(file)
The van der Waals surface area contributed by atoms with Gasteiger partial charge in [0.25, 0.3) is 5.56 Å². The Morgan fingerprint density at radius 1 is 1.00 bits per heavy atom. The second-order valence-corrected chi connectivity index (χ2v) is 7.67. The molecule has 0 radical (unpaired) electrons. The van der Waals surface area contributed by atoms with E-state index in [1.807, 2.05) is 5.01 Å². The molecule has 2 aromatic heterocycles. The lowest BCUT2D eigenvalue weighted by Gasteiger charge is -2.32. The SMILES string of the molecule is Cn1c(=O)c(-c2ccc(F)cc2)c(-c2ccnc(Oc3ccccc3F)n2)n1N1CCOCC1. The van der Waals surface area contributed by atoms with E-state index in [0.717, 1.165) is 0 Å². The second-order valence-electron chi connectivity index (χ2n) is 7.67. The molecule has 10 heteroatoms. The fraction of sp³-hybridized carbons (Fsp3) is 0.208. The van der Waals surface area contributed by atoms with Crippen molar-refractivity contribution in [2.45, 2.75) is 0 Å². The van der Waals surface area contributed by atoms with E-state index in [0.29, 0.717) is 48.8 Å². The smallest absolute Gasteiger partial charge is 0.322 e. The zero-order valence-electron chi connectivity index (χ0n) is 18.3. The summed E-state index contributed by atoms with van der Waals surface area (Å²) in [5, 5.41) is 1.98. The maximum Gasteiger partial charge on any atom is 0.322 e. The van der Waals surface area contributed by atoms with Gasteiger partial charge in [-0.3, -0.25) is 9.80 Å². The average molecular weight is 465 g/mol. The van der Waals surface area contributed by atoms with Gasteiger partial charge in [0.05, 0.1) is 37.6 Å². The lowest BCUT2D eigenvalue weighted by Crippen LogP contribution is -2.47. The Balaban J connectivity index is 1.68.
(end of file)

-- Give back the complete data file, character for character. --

The van der Waals surface area contributed by atoms with Gasteiger partial charge in [0.25, 0.3) is 5.56 Å². The Morgan fingerprint density at radius 1 is 1.00 bits per heavy atom. The second-order valence-corrected chi connectivity index (χ2v) is 7.67. The molecule has 0 radical (unpaired) electrons. The van der Waals surface area contributed by atoms with E-state index in [1.807, 2.05) is 5.01 Å². The molecule has 2 aromatic heterocycles. The lowest BCUT2D eigenvalue weighted by Gasteiger charge is -2.32. The SMILES string of the molecule is Cn1c(=O)c(-c2ccc(F)cc2)c(-c2ccnc(Oc3ccccc3F)n2)n1N1CCOCC1. The van der Waals surface area contributed by atoms with E-state index in [0.717, 1.165) is 0 Å². The second-order valence-electron chi connectivity index (χ2n) is 7.67. The molecule has 10 heteroatoms. The fraction of sp³-hybridized carbons (Fsp3) is 0.208. The van der Waals surface area contributed by atoms with Crippen molar-refractivity contribution in [2.45, 2.75) is 0 Å². The van der Waals surface area contributed by atoms with E-state index in [0.29, 0.717) is 48.8 Å². The smallest absolute Gasteiger partial charge is 0.322 e. The zero-order valence-electron chi connectivity index (χ0n) is 18.3. The summed E-state index contributed by atoms with van der Waals surface area (Å²) in [5, 5.41) is 1.98. The maximum Gasteiger partial charge on any atom is 0.322 e. The van der Waals surface area contributed by atoms with Gasteiger partial charge in [-0.3, -0.25) is 9.80 Å². The average molecular weight is 465 g/mol. The van der Waals surface area contributed by atoms with Gasteiger partial charge in [0.05, 0.1) is 37.6 Å². The lowest BCUT2D eigenvalue weighted by Crippen LogP contribution is -2.47. The Balaban J connectivity index is 1.68.